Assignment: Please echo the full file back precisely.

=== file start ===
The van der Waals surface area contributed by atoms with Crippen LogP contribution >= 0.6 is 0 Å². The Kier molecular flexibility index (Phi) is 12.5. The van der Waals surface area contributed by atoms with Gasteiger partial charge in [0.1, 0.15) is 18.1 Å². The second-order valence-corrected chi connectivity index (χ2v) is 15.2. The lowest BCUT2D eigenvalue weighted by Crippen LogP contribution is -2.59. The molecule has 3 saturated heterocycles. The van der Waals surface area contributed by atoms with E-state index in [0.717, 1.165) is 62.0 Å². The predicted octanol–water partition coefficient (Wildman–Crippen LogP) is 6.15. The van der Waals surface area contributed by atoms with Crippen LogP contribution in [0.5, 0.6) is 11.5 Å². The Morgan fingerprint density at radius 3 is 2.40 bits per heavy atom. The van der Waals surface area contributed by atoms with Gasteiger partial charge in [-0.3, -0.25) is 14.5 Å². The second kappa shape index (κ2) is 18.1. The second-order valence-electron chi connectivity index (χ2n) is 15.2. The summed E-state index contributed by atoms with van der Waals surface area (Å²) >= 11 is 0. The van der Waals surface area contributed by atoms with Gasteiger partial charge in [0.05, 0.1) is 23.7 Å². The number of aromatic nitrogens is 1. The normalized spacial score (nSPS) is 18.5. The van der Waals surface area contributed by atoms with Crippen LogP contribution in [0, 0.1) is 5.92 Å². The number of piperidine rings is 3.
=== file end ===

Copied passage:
The van der Waals surface area contributed by atoms with Crippen LogP contribution >= 0.6 is 0 Å². The Kier molecular flexibility index (Phi) is 12.5. The van der Waals surface area contributed by atoms with Gasteiger partial charge in [0.1, 0.15) is 18.1 Å². The second-order valence-corrected chi connectivity index (χ2v) is 15.2. The lowest BCUT2D eigenvalue weighted by Crippen LogP contribution is -2.59. The molecule has 3 saturated heterocycles. The van der Waals surface area contributed by atoms with E-state index in [0.717, 1.165) is 62.0 Å². The predicted octanol–water partition coefficient (Wildman–Crippen LogP) is 6.15. The van der Waals surface area contributed by atoms with Crippen LogP contribution in [0.5, 0.6) is 11.5 Å². The Morgan fingerprint density at radius 3 is 2.40 bits per heavy atom. The van der Waals surface area contributed by atoms with Gasteiger partial charge in [-0.3, -0.25) is 14.5 Å². The second kappa shape index (κ2) is 18.1. The second-order valence-electron chi connectivity index (χ2n) is 15.2. The summed E-state index contributed by atoms with van der Waals surface area (Å²) >= 11 is 0. The van der Waals surface area contributed by atoms with Gasteiger partial charge in [0.05, 0.1) is 23.7 Å². The number of aromatic nitrogens is 1. The normalized spacial score (nSPS) is 18.5. The van der Waals surface area contributed by atoms with Crippen LogP contribution in [0, 0.1) is 5.92 Å². The number of piperidine rings is 3.